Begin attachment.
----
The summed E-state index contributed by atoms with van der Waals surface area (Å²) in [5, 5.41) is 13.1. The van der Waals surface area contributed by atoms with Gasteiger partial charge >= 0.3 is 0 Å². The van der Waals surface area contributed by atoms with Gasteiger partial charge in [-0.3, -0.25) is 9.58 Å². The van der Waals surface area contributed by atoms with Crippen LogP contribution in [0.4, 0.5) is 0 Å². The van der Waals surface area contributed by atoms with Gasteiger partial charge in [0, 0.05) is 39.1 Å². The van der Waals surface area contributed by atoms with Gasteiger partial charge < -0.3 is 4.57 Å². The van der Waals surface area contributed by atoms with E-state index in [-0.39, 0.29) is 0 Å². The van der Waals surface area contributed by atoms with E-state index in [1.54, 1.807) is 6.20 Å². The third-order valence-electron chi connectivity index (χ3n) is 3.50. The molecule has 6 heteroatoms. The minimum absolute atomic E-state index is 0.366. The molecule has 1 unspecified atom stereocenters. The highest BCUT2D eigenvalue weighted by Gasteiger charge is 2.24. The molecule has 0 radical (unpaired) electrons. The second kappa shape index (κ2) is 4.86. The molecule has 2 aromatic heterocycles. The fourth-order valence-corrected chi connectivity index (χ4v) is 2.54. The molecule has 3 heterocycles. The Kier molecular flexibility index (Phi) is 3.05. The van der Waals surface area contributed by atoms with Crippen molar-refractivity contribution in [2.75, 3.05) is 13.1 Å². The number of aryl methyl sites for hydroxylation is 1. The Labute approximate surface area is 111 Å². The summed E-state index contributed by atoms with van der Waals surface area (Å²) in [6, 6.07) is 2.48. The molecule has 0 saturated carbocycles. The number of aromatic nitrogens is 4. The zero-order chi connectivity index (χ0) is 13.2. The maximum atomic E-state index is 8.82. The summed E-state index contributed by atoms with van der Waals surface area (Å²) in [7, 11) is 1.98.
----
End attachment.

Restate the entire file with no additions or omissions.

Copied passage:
The summed E-state index contributed by atoms with van der Waals surface area (Å²) in [5, 5.41) is 13.1. The van der Waals surface area contributed by atoms with Gasteiger partial charge >= 0.3 is 0 Å². The van der Waals surface area contributed by atoms with Gasteiger partial charge in [-0.3, -0.25) is 9.58 Å². The van der Waals surface area contributed by atoms with Crippen LogP contribution in [0.4, 0.5) is 0 Å². The van der Waals surface area contributed by atoms with Gasteiger partial charge in [0, 0.05) is 39.1 Å². The van der Waals surface area contributed by atoms with Gasteiger partial charge < -0.3 is 4.57 Å². The van der Waals surface area contributed by atoms with E-state index in [-0.39, 0.29) is 0 Å². The van der Waals surface area contributed by atoms with E-state index in [1.54, 1.807) is 6.20 Å². The third-order valence-electron chi connectivity index (χ3n) is 3.50. The molecule has 6 heteroatoms. The minimum absolute atomic E-state index is 0.366. The molecule has 1 unspecified atom stereocenters. The highest BCUT2D eigenvalue weighted by Gasteiger charge is 2.24. The molecule has 0 radical (unpaired) electrons. The second kappa shape index (κ2) is 4.86. The molecule has 2 aromatic heterocycles. The fourth-order valence-corrected chi connectivity index (χ4v) is 2.54. The molecule has 3 heterocycles. The Kier molecular flexibility index (Phi) is 3.05. The van der Waals surface area contributed by atoms with Crippen molar-refractivity contribution in [2.75, 3.05) is 13.1 Å². The number of aryl methyl sites for hydroxylation is 1. The Labute approximate surface area is 111 Å². The summed E-state index contributed by atoms with van der Waals surface area (Å²) in [6, 6.07) is 2.48. The molecule has 0 saturated carbocycles. The number of aromatic nitrogens is 4. The zero-order chi connectivity index (χ0) is 13.2. The maximum atomic E-state index is 8.82. The summed E-state index contributed by atoms with van der Waals surface area (Å²) in [7, 11) is 1.98.